I entered the Keble O’ Reilly theatre on a rainy Friday night, looking forward to an evening of ‘experimental’ student theatre, perhaps along the lines of recent Oscar Wilde short story adaptation The Nightingale and the Rose, or OUCD’s avant garde dance piece Illuminated.
Even while expecting a cheerful hour or so of postmodernist drama, perhaps followed by a pint and a discussion about how ‘experimental’ it was, I could not have been more unprepared for the gripping and bold production that was awaiting me. Perhaps I should have googled the plot of Marat/Sade before arriving, or perhaps I should have known from the fact that the production team was Barricade Arts, whose most recent projects included A Clockwork Orange and Fear, that cheerfulness was definitively off the agenda. Certainly, the trigger warnings for murder, suicide, severe mental health issues and depression alerted me to the fallacy of my jovial expectations.
Marat/Sade depicts a group of inmates at the historical Charenton Asylum acting out a play about the assassination of Jean-Paul Marat, directed by the Marquis de Sade. Although set in 1808, the majority of the narrative comprises the play within a play, harking back to the height of the French Revolution in July, 1793. Although the premise seems grounded in history, really the focus of the production is the inmates who are acting out the drama, and their strained relationship with the figures of authority who govern their incarceration—Coulmier, the bourgeois director of the hospital, and the Marquis de Sade, both of whom occasionally interrupt the play within a play to bring us abruptly back to the world of 1808 and the sad, distorted reality inhabited by the inmates of the asylum.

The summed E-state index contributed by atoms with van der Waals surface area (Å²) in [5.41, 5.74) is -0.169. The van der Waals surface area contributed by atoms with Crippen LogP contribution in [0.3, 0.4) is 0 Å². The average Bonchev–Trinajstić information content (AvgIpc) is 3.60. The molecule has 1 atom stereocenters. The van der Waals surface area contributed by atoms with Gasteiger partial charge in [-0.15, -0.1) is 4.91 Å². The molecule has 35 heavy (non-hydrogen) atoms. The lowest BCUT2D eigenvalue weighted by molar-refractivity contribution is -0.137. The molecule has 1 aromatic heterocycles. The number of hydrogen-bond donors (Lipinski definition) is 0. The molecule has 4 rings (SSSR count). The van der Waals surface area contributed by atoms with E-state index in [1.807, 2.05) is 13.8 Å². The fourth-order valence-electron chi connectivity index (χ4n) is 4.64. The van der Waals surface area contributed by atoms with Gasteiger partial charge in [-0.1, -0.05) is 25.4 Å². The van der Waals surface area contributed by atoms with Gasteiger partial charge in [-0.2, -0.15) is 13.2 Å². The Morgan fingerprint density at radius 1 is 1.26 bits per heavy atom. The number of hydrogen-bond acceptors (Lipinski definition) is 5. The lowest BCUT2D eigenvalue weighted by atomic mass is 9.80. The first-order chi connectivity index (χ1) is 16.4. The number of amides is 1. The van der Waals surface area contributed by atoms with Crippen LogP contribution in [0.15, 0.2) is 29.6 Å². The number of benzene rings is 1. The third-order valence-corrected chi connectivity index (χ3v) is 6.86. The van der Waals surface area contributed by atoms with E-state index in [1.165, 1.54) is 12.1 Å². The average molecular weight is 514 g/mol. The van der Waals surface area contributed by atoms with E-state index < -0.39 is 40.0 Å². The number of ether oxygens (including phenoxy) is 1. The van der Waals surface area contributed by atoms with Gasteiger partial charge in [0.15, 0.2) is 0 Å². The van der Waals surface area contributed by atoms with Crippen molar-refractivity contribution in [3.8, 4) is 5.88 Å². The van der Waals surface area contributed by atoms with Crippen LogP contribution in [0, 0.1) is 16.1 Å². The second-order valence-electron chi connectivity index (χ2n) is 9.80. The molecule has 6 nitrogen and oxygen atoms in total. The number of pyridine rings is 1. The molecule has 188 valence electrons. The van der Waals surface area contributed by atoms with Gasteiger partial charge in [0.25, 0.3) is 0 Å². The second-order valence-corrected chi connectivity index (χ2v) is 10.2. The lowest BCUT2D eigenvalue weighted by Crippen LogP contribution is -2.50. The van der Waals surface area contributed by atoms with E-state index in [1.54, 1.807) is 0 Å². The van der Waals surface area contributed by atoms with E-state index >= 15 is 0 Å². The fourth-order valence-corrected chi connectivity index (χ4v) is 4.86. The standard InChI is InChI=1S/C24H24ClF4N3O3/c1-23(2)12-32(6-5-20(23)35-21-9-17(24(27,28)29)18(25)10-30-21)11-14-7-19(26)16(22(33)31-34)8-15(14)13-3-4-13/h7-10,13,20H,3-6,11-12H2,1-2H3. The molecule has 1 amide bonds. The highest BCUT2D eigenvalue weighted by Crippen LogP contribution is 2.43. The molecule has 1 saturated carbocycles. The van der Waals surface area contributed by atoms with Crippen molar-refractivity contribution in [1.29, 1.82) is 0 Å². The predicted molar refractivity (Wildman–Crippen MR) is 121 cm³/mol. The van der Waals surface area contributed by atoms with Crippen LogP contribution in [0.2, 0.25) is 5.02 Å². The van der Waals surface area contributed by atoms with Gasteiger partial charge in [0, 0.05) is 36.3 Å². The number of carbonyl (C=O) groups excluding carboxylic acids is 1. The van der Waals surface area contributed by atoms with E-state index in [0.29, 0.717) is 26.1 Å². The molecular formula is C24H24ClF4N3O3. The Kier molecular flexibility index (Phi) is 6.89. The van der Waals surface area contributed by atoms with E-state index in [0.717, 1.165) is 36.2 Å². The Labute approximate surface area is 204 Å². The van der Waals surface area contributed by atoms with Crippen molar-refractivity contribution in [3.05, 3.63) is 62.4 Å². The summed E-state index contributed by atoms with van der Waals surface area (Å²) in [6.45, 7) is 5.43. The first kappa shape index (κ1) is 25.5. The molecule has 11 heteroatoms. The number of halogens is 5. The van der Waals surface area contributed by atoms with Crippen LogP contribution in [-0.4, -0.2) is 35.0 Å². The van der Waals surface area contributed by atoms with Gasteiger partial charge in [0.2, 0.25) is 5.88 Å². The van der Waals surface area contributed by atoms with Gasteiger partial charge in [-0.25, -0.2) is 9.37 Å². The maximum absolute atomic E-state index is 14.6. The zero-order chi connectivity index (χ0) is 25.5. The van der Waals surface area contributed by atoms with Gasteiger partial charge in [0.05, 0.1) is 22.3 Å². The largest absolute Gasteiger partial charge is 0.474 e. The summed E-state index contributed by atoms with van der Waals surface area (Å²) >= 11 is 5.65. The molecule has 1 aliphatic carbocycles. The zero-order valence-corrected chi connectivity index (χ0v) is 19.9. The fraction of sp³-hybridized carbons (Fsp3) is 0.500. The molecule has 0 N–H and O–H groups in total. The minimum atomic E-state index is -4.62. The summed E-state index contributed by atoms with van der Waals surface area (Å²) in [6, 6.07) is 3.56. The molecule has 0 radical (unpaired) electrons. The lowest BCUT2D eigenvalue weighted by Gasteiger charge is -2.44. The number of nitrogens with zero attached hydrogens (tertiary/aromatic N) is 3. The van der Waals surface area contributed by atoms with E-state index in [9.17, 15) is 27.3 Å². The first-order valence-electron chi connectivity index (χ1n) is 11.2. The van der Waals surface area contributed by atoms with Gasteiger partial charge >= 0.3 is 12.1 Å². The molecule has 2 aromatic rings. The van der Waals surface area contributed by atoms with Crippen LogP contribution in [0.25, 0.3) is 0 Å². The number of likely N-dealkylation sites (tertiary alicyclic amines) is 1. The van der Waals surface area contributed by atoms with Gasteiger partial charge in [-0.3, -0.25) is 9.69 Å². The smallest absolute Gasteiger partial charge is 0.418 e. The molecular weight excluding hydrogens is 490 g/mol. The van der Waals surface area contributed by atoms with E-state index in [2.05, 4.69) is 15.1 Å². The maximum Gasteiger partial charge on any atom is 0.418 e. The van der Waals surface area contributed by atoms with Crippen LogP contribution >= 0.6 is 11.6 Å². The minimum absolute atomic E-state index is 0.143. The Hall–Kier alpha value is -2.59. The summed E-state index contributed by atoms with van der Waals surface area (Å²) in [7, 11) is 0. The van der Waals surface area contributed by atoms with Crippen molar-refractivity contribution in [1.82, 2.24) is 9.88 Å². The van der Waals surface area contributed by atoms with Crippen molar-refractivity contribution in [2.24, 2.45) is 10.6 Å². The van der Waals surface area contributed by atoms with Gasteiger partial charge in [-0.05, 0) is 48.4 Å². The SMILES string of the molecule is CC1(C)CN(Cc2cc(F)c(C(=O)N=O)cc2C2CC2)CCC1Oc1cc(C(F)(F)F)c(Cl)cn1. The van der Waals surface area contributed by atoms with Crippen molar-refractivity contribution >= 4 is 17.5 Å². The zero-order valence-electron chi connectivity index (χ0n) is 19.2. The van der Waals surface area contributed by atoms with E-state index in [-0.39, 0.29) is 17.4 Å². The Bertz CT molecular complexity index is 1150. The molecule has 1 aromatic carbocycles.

The script certainly offers a lot to work with, and director Marcus Knight-Adams skilfully crafts together the Brechtian aspects of the play with an experimental staging that enhances the alienation effect—the inmates of the asylum interact with audience members as they try to find their seats before the play begins, and over the course of the final scene an entire lettuce is torn apart and thrown at the spectators; I can attest to having been a personal victim of this creative decision.
To say that Marat/Sade is intriguing is to do it an injustice – every aspect of the production is exceptional. Many of the technical aspects especially stand out, particularly the eerie set design (the focal point of which is a raised bath tub in the middle of the stage), the use of an extremely skilled live orchestra (who provide a dulcet accompaniment to the sombre action), and the thoughtful costume design (with characters like Coulmier donning an authentic 18th century style while the inmates are dressed solely in white pyjamas). The cast are also phenomenal; as well as the immensity of the physical theatre they perform, they are also all very talented singers, and the momentum of the performance proffers an intensity that makes the 80-minute production seem far longer.
Overall, Marat/Sade is a stimulating, thoughtful and provocative piece of theatre that is well worth the trek to the Keble O’Reilly. The cast and crew are both excellent, and the immersive nature of the piece means audience members are engaged throughout in an intense yet fulfilling performance that stays with you long after you leave the auditorium. My only sympathies lie with the stage manager, Chris Goring—good luck picking up all that lettuce.